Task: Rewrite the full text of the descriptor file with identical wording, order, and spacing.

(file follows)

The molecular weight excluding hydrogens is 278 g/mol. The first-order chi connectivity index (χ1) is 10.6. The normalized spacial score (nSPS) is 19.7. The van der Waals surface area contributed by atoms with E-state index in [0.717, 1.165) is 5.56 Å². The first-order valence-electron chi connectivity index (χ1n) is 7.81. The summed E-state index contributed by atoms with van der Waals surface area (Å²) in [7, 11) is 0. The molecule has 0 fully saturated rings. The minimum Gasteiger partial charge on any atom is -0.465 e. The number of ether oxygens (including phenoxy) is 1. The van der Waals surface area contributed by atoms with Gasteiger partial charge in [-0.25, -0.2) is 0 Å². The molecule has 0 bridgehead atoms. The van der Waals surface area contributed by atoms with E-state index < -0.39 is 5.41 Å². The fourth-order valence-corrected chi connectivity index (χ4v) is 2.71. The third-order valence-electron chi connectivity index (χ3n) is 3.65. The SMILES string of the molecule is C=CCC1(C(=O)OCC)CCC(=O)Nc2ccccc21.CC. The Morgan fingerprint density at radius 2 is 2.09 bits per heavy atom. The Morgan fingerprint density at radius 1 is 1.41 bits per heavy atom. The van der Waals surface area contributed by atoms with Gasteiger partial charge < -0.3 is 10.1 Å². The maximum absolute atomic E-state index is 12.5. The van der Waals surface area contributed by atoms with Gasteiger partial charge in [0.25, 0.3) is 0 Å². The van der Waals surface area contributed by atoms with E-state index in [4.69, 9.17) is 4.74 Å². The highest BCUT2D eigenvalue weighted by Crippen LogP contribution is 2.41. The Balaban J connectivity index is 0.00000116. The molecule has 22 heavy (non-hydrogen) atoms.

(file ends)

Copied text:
The molecular weight excluding hydrogens is 278 g/mol. The first-order chi connectivity index (χ1) is 10.6. The normalized spacial score (nSPS) is 19.7. The van der Waals surface area contributed by atoms with E-state index in [0.717, 1.165) is 5.56 Å². The first-order valence-electron chi connectivity index (χ1n) is 7.81. The summed E-state index contributed by atoms with van der Waals surface area (Å²) in [7, 11) is 0. The molecule has 0 fully saturated rings. The minimum Gasteiger partial charge on any atom is -0.465 e. The number of ether oxygens (including phenoxy) is 1. The van der Waals surface area contributed by atoms with Gasteiger partial charge in [-0.25, -0.2) is 0 Å². The molecule has 0 bridgehead atoms. The van der Waals surface area contributed by atoms with E-state index < -0.39 is 5.41 Å². The fourth-order valence-corrected chi connectivity index (χ4v) is 2.71. The third-order valence-electron chi connectivity index (χ3n) is 3.65. The SMILES string of the molecule is C=CCC1(C(=O)OCC)CCC(=O)Nc2ccccc21.CC. The Morgan fingerprint density at radius 2 is 2.09 bits per heavy atom. The Morgan fingerprint density at radius 1 is 1.41 bits per heavy atom. The van der Waals surface area contributed by atoms with Gasteiger partial charge < -0.3 is 10.1 Å². The maximum absolute atomic E-state index is 12.5. The van der Waals surface area contributed by atoms with Gasteiger partial charge in [0.25, 0.3) is 0 Å². The van der Waals surface area contributed by atoms with E-state index in [4.69, 9.17) is 4.74 Å². The highest BCUT2D eigenvalue weighted by Crippen LogP contribution is 2.41. The Balaban J connectivity index is 0.00000116. The molecule has 22 heavy (non-hydrogen) atoms.